At Shoreline Orthopaedics, our orthopaedic surgeons use a truly collaborative approach so our patients have the benefit of multiple expert opinions, without having to go elsewhere to obtain them.
Shoreline Orthopaedics provides more comprehensive services, state-of-the-art options, technologies and techniques than anyone else in the area.
The following information is provided to help you understand what you can expect from us regarding policies and procedures, and also what is expected of you before and after treatment or procedures.
Nearly one-fourth of all bones in the human body are in the feet. The foot is a complex, flexible structure that contains bones, joints, and more than 100 muscles, tendons and ligaments, all working together to enable movement and balance. The foot is divided into three sections, the forefoot, the midfoot and the hindfoot. The forefoot has five toes (14 phalanges) and five longer bones (metatarsals). One phalanx of each of the five toes connects to one of the five metatarsals.
The big toe, or great toe (hallux), is made up of two joints. The metatarsophalangeal joint (MTP) is the largest of these, and the closest to the base of the toe, where the first long bone of the foot (metatarsal) meets the first bone of the toe (phalanx). In the MTP joint, as in any joint, the ends of the bones, where they touch, are covered by articular cartilage, a smooth substance that protects the bones and enables the joint to move easily.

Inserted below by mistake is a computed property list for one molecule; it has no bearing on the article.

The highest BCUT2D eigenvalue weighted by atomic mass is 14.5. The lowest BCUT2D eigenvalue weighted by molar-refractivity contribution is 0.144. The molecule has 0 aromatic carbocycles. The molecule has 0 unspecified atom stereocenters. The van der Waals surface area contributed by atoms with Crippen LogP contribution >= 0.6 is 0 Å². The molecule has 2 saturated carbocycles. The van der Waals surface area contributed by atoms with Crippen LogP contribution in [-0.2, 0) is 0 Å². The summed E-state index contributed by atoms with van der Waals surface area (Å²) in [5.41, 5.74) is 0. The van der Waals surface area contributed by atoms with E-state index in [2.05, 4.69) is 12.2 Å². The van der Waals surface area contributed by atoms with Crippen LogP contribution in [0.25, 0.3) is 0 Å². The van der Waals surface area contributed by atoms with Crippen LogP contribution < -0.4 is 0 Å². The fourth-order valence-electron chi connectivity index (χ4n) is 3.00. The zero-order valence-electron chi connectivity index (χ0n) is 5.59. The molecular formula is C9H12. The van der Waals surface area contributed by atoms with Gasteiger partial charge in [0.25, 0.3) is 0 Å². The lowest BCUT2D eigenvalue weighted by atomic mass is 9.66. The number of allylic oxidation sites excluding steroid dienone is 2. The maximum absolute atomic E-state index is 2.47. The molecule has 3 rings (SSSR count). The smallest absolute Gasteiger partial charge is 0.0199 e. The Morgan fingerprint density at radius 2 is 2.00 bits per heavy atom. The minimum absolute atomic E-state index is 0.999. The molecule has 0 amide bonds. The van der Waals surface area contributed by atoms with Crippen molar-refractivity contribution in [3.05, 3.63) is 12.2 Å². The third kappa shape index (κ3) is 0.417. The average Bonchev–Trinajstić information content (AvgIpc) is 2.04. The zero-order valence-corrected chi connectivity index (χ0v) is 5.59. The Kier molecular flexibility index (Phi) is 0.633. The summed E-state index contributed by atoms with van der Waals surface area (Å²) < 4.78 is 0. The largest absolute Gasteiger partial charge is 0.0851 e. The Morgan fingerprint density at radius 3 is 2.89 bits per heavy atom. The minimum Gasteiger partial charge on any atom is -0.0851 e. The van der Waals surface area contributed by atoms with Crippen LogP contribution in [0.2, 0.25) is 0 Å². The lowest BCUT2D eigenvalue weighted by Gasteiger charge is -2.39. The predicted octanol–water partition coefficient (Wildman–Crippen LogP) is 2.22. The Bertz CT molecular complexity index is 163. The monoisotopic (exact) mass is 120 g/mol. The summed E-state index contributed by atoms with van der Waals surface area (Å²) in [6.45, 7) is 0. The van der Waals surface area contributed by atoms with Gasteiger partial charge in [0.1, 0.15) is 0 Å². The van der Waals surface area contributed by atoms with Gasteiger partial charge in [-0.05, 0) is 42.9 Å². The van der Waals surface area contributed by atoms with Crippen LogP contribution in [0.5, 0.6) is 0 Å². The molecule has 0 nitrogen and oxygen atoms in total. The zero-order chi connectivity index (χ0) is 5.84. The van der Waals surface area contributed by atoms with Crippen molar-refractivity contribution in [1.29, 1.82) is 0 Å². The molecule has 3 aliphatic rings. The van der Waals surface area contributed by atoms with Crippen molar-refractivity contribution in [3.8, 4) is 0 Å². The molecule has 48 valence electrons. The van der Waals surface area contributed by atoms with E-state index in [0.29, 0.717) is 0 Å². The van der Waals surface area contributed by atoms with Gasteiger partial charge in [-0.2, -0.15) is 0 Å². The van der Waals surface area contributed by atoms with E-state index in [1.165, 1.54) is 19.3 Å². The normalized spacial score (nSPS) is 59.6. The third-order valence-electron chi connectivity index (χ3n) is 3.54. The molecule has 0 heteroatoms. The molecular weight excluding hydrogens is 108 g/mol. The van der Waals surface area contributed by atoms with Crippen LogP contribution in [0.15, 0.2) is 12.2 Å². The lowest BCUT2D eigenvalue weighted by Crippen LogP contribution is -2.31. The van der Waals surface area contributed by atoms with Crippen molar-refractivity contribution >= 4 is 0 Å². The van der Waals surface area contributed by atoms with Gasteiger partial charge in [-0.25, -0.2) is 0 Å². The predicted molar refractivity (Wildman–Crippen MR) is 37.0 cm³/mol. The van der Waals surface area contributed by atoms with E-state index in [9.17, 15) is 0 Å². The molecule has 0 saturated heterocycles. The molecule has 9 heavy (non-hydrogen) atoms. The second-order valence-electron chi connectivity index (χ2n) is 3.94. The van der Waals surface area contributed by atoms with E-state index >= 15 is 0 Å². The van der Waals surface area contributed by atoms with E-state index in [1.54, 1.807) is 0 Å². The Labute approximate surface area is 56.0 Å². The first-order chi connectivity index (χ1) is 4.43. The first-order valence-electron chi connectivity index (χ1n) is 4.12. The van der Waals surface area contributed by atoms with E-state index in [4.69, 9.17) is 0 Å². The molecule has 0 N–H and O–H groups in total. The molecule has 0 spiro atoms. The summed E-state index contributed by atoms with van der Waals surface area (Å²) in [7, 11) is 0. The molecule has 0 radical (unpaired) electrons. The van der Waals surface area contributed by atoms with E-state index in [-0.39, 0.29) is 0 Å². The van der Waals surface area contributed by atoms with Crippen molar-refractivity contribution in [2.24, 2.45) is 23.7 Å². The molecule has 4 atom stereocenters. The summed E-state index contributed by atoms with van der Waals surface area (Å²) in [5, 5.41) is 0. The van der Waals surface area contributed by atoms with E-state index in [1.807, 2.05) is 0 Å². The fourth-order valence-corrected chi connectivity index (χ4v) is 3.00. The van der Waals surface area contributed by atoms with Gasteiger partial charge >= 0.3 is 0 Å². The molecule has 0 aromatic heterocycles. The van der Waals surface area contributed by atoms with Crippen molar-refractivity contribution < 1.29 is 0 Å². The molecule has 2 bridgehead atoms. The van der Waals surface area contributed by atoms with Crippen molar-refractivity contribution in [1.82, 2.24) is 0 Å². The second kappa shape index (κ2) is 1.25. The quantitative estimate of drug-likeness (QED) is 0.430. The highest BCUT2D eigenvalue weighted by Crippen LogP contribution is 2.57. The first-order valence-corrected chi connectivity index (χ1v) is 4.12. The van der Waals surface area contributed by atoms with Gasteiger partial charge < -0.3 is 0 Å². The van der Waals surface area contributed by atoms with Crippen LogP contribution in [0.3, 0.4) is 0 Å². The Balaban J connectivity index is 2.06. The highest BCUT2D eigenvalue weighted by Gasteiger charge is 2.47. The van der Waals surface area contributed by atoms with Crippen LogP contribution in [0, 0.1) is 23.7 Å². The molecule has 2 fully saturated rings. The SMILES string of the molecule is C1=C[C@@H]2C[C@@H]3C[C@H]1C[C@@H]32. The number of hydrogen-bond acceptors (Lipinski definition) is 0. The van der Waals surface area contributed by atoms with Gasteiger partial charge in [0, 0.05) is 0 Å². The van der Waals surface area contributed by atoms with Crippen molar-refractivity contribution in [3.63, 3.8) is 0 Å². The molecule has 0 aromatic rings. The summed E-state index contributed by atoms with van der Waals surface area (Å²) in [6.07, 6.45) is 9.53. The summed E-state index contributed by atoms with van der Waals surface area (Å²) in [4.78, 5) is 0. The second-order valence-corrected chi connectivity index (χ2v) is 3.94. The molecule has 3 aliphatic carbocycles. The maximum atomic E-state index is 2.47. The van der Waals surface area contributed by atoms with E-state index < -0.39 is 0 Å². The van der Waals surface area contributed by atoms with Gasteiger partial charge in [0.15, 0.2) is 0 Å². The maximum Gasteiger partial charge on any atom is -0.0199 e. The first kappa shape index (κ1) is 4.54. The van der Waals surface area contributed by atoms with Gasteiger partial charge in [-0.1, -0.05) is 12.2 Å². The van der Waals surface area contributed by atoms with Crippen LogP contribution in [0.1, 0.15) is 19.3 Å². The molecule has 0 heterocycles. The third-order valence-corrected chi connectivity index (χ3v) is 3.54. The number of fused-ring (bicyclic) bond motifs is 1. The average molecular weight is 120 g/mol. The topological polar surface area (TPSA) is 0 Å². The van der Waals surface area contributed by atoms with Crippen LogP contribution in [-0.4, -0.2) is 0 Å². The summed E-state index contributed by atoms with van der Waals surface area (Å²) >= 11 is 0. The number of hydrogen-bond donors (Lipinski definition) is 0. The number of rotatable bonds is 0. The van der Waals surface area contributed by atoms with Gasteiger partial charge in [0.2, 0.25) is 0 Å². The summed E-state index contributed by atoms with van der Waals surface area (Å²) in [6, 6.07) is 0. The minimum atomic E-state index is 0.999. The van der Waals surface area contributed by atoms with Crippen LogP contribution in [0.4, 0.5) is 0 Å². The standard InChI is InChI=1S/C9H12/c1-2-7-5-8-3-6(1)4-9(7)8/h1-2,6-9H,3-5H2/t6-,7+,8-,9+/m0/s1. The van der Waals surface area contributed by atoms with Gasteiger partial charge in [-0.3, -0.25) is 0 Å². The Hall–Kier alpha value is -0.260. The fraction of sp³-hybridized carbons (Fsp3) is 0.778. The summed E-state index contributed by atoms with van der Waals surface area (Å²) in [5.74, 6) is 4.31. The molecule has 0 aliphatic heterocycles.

Hallux rigidus usually develops in adults between the ages of 30 and 60 years, and occurs most commonly at the base of the big toe, or MTP joint. When articular cartilage in the MTP joint is damaged by wear-and-tear or injury, the raw bone ends can rub together and a spur, or overgrowth, may develop on the top of the bone. This overgrowth prevents the toe from bending adequately, resulting in hallux rigidus, or a stiff big toe. Because the MTP joint must bend with each step, hallux rigidus can make walking painful and difficult.
Common symptoms of hallux rigidus include:
Hallux rigidus may result from an injury to the toe that damages the articular cartilage, or it may be caused from differences in foot anatomy that increase stress on the joint. Why it appears in some people but not others is currently unknown.
Pain relievers and anti-inflammatory medications (NSAIDs) such as ibuprofen may help reduce the swelling and ease the pain. Applying ice packs or taking contrast baths may also help reduce inflammation and control symptoms for a short period of time. Wearing a shoe with a large toe box will lessen the pressure on the toe, and patients typically must give up wearing high heels. Your doctor may recommend that you wear a stiff-soled shoe with a rocker or roller-bottom design, and possibly a shoe with a steel shank or metal brace in the sole. These types of shoes support the foot when walking and reduce bending of the big toe.
If nonsurgical treatment does not provide relief for your symptoms, your orthopaedic surgeon may discuss surgical options with you. These may include:
With any surgery there are some risks, and these vary from person to person. Complications are typically minor, treatable and unlikely to affect your final outcome. Your orthopaedic surgeon will speak to you prior to surgery to explain any potential risks and complications that may be associated with your procedure.
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